Steven Brill talks about Registered Traveler's past and its future.
In February, Verified Identity Pass Inc. reached a significant milestone — the 100,000th enrollee in Clear, its Registered Traveler airport security fast lane program. For STEVEN BRILL, founder and CEO of the company, reaching that point has been gratifying, considering how long it has taken for RT to roll out since a U.S. government pilot program was completed in 2005. Brill took time out from his New York office to talk about the present and future prospects for Registered Traveler.
& Incentives: With 17 airports online and Atlanta apparently ready to join up, has Registered Traveler reached critical mass?
Brill: We're about eight or nine months behind where I thought we would be. But once momentum starts to build, everyone wants to get in on the program. I think that a year from now, most airports will at least be considering Registered Traveler, and two years from now, you'll be hard-pressed to find a major airport that won't have a program.
CMI: I read an interview in which you said you had dissuaded a large Boston-based company from enrolling in your RT program because that city's airport wasn't as close to signing on as had been publicized. Has the slow pace of RT adoption hurt efforts to attract the corporate market?
Brill: It's definitely a lot easier to have that conversation with corporations now. And with agreements with companies such as MasterCard and American Express [that give card members an incentive to enroll], we're achieving a kind of critical mass. We also have two very mobile enrollment stations that have been very busy visiting law firms, investment banks, and other clients in Denver, the Bay area, and New York.
CMI: Can you talk a little about your agreement with AirTran Airways and what that means for the relationship between RT and the airlines going forward?
Brill: The agreement with AirTran [which is sponsoring lanes at New York's LaGuardia Airport] is the same kind of agreement that we have with Air France, British Airways, and Virgin Atlantic. If an airline is operating at an airport terminal, they can sponsor Registered Traveler lanes at that terminal.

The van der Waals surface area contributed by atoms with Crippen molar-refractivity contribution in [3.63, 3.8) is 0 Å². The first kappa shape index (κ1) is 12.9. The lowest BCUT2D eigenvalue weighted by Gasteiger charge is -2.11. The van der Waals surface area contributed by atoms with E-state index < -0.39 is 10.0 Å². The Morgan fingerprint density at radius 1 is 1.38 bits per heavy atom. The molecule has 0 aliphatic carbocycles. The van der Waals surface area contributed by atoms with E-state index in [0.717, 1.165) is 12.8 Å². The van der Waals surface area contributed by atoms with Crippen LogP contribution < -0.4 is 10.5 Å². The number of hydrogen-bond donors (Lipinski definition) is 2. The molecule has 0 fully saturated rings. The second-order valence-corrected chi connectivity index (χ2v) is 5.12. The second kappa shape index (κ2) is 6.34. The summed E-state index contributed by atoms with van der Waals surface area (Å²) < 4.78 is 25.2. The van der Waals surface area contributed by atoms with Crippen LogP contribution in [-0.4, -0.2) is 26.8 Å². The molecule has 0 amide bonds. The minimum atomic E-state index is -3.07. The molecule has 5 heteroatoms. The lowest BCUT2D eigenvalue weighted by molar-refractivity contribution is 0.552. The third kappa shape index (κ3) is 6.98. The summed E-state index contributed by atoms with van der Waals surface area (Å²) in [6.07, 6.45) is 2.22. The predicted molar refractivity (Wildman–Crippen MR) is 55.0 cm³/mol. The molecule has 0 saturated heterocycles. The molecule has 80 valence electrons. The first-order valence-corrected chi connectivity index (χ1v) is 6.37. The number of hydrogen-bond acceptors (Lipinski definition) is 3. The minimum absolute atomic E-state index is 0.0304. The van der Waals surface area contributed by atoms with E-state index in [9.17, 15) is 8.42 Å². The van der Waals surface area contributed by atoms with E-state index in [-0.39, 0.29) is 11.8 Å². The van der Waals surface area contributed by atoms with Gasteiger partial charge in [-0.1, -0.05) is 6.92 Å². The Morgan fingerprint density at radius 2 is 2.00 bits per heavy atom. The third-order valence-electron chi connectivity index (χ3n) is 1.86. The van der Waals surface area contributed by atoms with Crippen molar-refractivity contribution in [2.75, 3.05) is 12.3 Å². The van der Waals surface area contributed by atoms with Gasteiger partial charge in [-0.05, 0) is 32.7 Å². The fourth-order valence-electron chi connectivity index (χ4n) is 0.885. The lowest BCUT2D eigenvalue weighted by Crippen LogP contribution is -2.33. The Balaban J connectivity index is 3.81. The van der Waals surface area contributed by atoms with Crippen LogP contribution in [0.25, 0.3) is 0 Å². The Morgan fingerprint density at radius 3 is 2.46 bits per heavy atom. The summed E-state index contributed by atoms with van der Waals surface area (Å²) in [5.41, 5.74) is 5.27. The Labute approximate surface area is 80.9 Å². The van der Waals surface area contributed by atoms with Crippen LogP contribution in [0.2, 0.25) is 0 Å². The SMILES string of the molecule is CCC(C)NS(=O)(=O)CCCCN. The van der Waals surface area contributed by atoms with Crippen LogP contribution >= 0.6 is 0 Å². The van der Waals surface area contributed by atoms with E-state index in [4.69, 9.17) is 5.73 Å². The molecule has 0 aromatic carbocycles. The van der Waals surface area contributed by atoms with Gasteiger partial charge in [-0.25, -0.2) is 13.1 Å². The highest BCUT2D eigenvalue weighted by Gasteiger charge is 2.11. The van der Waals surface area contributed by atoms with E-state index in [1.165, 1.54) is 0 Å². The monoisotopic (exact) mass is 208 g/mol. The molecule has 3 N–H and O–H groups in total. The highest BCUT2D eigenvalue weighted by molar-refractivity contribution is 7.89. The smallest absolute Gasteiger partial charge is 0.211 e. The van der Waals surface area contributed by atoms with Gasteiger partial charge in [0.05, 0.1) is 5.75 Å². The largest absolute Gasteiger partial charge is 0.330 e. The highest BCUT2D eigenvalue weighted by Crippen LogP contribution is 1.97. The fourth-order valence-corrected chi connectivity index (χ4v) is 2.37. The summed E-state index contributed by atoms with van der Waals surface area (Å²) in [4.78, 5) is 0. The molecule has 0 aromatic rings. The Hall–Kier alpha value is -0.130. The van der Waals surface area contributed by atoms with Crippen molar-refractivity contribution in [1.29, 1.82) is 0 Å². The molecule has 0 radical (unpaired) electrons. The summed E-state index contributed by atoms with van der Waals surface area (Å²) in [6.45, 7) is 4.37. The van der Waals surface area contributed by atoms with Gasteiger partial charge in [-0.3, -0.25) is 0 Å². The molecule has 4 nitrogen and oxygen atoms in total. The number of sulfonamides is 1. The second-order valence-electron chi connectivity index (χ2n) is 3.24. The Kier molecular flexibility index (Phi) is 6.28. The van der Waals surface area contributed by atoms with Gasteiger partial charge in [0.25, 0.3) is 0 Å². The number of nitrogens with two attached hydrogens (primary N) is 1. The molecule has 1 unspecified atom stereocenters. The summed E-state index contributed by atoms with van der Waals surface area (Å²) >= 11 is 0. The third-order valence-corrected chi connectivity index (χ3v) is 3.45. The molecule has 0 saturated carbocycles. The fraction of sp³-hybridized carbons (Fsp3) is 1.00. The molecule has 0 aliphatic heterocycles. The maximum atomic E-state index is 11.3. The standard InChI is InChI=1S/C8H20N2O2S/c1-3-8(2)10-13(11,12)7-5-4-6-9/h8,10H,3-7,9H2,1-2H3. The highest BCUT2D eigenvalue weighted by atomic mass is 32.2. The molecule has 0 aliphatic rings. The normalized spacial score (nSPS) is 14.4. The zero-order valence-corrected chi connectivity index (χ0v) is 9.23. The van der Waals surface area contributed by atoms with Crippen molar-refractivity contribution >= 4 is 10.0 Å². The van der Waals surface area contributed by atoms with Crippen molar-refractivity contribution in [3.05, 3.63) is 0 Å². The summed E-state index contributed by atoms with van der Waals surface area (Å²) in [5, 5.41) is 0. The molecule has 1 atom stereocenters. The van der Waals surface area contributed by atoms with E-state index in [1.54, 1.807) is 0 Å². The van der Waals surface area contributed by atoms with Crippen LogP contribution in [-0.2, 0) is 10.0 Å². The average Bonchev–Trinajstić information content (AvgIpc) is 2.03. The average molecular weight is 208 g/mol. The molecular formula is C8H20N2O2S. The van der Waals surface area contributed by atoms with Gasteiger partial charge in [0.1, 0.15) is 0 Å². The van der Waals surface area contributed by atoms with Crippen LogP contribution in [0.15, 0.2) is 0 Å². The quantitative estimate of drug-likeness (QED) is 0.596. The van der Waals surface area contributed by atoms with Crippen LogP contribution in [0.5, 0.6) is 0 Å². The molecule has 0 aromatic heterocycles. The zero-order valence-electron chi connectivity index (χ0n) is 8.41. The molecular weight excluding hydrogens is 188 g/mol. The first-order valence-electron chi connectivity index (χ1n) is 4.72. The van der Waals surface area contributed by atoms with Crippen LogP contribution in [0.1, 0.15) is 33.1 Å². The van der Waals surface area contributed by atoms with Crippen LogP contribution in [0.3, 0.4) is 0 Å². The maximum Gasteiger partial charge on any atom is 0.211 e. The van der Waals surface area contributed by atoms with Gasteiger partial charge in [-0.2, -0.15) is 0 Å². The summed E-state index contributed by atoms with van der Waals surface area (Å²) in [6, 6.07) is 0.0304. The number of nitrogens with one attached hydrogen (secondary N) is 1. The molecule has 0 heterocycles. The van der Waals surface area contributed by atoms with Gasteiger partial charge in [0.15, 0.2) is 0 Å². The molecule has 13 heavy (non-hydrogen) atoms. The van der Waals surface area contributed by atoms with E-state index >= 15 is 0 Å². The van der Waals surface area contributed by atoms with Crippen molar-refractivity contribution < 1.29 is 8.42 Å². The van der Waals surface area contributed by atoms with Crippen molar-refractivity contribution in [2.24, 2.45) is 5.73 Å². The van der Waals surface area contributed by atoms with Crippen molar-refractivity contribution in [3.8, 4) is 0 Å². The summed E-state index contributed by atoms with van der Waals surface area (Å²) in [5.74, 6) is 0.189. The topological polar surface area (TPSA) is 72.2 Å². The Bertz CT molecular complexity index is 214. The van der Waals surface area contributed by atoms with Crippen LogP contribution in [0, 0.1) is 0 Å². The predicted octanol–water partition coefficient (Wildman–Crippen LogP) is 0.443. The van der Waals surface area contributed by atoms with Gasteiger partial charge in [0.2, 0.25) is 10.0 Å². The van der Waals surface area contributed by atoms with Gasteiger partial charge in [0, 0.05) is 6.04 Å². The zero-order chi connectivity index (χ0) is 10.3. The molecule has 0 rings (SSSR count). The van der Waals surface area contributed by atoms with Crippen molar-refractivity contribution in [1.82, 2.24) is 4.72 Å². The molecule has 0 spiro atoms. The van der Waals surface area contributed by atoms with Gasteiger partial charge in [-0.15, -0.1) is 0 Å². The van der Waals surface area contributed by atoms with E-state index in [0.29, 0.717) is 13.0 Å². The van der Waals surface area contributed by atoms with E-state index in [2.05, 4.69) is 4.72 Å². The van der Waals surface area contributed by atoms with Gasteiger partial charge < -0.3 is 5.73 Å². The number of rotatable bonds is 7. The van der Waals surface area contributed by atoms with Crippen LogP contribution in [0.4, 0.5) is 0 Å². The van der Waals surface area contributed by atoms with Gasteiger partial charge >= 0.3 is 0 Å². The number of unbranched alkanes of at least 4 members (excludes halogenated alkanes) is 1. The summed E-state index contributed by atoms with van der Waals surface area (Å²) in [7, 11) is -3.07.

AirTran is the first domestic airline to break ranks. It seems that the airlines have moved from opposition to RT to a more neutral stance. We're negotiatng with about six different airlines as we speak.
CMI: What's the latest on the situation regarding RT technology?
Brill: We're offering a $500,000 innovation prize for faster airport security technology, and there's a ton of interest in that. As for the shoe scanner technology [being developed by General Electric to allow passengers to keep their shoes on in security lines], we've been told that it's going back to the TSA lab for a final round of testing. It remains a frustrating process, but it's up to TSA to make that final decision.
CMI: Speaking of TSA, in testimony before Congress last summer, you criticized it for what you considered to be a lack of enthusiasm for RT. Has anything changed?
Brill: The landscape has changed quite a bit since then. TSA has become much more cooperative and encouraging of late. I think part of it has been the explosion in business since last summer, so it's pretty clear that RT is working.
CMI: What do you see as the prospects for an international RT program?
Brill: Congress is pushing for it, and we're going to work on implementing it, but there are aspects that are complicated. In the next year or so, you could see us operating programs in countries in which domestic programs are in place. For example, you could have someone in Canada screened and vetted by the Canadian government in a process that would be recognized by the U.S. government so that the programs would be integrated.
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